On some measure, it can be identified in the richness of our lives and the width and breadth of our joy and happiness and our commitment to things that matter most.

Carolyn at Wonder of Tech commenting on 31 Things that Add Joy to My Life:

“I love stopping to appreciate amazing things in life. Sometimes I will pull over in the car when I happen upon a wonderful view, waterfall, old barn or covered bridge.”

It is in those moments when we stop and breathe in the world, when we are filled with wonder and awe, that an undergirding sense of gratitude that is unthinkingly, spontaneously expressed replaces the cynicism and granted taking and jaded responses we can otherwise have for the seemingly mundane.

It is then in those moments of appreciation for the little things everywhere, for what usually goes unnoticed in the hurried pace of most of our lives, that life becomes a sacred experience.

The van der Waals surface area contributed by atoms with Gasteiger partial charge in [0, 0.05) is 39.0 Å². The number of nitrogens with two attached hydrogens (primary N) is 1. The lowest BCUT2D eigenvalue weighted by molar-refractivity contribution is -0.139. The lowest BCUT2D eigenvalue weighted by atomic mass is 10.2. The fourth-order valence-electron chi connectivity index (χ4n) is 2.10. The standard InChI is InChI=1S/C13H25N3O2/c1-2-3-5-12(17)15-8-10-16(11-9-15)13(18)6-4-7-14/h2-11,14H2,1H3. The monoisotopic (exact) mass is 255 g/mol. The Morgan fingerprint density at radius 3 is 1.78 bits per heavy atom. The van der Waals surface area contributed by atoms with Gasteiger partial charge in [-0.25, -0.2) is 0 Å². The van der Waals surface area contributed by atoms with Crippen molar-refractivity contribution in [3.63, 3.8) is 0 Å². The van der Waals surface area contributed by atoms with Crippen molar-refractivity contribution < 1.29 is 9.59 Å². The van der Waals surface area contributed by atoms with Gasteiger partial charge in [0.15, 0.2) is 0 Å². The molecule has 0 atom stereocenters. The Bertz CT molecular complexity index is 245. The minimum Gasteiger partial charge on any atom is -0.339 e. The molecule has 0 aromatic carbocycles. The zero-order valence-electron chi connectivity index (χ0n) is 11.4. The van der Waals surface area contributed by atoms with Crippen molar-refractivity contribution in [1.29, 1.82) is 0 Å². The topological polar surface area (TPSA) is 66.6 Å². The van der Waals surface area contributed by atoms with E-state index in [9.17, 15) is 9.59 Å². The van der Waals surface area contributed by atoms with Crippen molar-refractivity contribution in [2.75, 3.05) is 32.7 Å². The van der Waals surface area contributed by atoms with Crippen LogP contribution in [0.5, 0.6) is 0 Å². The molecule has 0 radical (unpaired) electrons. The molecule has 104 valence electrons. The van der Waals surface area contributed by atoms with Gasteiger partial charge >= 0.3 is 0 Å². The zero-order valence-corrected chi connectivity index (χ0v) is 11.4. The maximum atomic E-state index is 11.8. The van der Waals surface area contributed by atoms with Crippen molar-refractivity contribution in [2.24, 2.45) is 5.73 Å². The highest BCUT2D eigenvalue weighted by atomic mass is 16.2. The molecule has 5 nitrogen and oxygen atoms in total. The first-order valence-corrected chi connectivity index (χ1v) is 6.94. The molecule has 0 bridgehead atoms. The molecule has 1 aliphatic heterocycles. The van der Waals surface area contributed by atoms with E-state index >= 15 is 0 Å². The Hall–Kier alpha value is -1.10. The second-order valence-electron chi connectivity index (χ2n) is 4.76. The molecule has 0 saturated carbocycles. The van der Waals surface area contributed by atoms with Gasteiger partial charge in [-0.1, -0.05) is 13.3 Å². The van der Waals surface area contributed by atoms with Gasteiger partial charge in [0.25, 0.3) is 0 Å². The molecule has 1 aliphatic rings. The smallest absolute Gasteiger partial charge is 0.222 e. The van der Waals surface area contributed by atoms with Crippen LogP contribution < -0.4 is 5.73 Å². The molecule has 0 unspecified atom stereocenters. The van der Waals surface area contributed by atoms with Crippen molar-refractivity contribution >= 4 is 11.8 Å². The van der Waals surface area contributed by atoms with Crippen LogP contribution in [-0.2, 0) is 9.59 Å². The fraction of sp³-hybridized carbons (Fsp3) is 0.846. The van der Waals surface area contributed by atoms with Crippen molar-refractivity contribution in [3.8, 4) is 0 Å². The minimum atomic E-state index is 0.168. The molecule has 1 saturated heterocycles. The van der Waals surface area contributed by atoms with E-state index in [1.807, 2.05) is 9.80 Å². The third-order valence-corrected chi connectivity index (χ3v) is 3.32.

Let’s face it, parts of life can get really tough. But that wonderful curiosity and spontaneous appreciation elevates life above the difficulties to something akin to holiness.

Karen commenting on Where Have all the Heroes Gone?:

“Oftentimes, one learns true kindness for having experienced unkindness.”

Our trials and hardships are, well, trying and hard! We don’t like them, and shouldn’t. But we can learn to appreciate them. We can learn to draw from the wisdom our challenges teach us.

You see, Karen is right. When we confront ugliness, we can come to appreciate beauty. When we see poverty, we can learn to better appreciate the blessings of our relative abundance. When we are denied love, we can more deeply appreciate it when it is extended.